Hip-hop history was made March 5, 2006 when Three 6 Mafia performed their song “It’s Hard Out Here for a Pimp” at the Academy Awards. It was the first time any rappers had ever performed on an Oscar stage. Then, when the group won the Best Song category for their track from the Hustle & Flow soundtrack, Three 6 became the second hip-hop artist to ever win an Oscar (Eminem was first with “Lose Yourself” from 8 Mile). After a jubilant acceptance speech, a good amount of joyous tears and a night of heavy partying, Three 6 hit the Hollywood circuit and have been going hard ever since. With tons of mainstream press and a slew of bizarre new fans, the hard-working Memphis crew has been greatly enjoying their sudden success. XXLMAG.COM recently caught up with group leader Juicy J to discuss their new found fame, his brother Project Pat getting out of jail and what winning the gold statue means for hip-hop.
Do you get tired of answering questions about your Oscar win?
Nah, nah. I do not mind answering any questions about this Oscar because it was such a great experience. I promise you that for anyone who’s ever won an Oscar, it’s a night to remember. It’s one of the biggest days of our lives.
Did you guys ever think you were going to win?
Never in a billion, quadrillion years. The whole group was real nervous when we got on stage because we’ve never done nothing like that, and billions of people was watching. Once they said, “Three 6 Mafia to the stage,” my heart started beating so fast. When I was walking to the stage, you know [how] a boxer, before he goes in the ring, starts jogging? I was actually trying to do that and work up body heat to calm myself down. And once I got on the stage I saw Jamie Foxx and he was like, “Yeah, do your thing, yeah!” And I was like, “Okay.” When I saw Jamie Foxx give us a two-thumbs-up, I was like, “Cool, we can do this now. We gonna do a great show.”
Everybody kept saying that you guys had the best acceptance speech…
It was so real and we didn’t write down an acceptance speech. It was nothing written down. When they said, “Three 6 Mafia,” we went crazy. My mama said, “Boy, I ain’t never seen you jump that high.” I dedicated it to her and to my Dad. My Dad had had surgery the day I found out we got nominated. I’m like, “Dad this is for you. I’m out here hustlin’ and grindin’, but I won this Oscar for you. I love you.” He said, “I’m proud of you. I didn’t know the music was going to take you this far but you done did it.” My Dad has always been there by my side, watching me growing up.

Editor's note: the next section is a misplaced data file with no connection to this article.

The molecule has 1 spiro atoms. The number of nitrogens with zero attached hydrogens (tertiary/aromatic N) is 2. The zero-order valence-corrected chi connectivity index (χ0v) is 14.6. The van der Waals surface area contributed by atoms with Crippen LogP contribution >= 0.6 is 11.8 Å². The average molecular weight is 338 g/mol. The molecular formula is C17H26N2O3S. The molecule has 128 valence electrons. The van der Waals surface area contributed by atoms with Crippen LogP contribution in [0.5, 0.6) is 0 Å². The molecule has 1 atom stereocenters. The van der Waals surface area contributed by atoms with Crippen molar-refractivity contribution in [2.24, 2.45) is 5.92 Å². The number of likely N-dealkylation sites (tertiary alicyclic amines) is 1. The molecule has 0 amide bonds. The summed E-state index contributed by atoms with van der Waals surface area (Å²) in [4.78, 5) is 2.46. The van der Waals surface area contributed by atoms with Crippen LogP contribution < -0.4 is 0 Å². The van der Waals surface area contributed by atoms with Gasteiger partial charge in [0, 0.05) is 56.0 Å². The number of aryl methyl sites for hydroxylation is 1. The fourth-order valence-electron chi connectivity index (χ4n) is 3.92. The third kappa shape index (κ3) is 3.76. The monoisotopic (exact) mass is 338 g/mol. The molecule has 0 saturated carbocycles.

Are you doing crazy press? We’ve see Three 6 Mafia on some weird shit since then, like Crunchy Black teaching Ellen how to dance on her show.
Oh yeah, we doin’ stuff that I never thought I’d be doing, which is great—especially Ellen’s show. It’s just a blessing, man. It’s so exciting. Everyday we wake up to something brand new. This is big for Three 6 Mafia. A lot of people who never knew who we were or just said, “Hmm, Three 6 Mafia? Maybe, maybe not.” Now they love Three 6 Mafia. Everybody showing us a lot of love. This is big for hip-hop now. We just here to keep this hip-hop fire alive.
You also got your brother, Project Pat, back this year. You been in the studio a lot together?
Yeah, we workin’ on Pat’s album. It’s called Crook By the Book. It’s coming out great. Actually, I just got to New York and I’m getting ready to go on 106 & Park in a minute. But we in the studio tonight doing the finishing touches on [Pat’s album]. That’s my brother. I’m so glad to have him back. He’s in the studio all the time. He does a lot of writing for Three 6 Mafia. He’s an incredible writer. I’m telling you, it’s just overwhelming.
What’s next for you guys?
We just stay with the music—that’s what got us here. We keep it real with you. We still say in the same city. Telephone number ain’t changed, it’s still the same. The only thing that has changed is the prices. But we still in this hip-hop game, man. We gotta keep spreadin’ love in hip-hop, letting everybody know hip-hop is here to stay. We gonna keep hope alive and keep doing what we doing, keeping everything positive.
Is it going to be more expensive to get Juicy J and a DJ Paul beat these days?
It depends on who the artist is, because we still grinding. I like working with other artists that grind. If I would really have to top the question off, I would probably say no, because we keeping it real. This is what I love. This is what we do, and I like working with underground artists. I love it.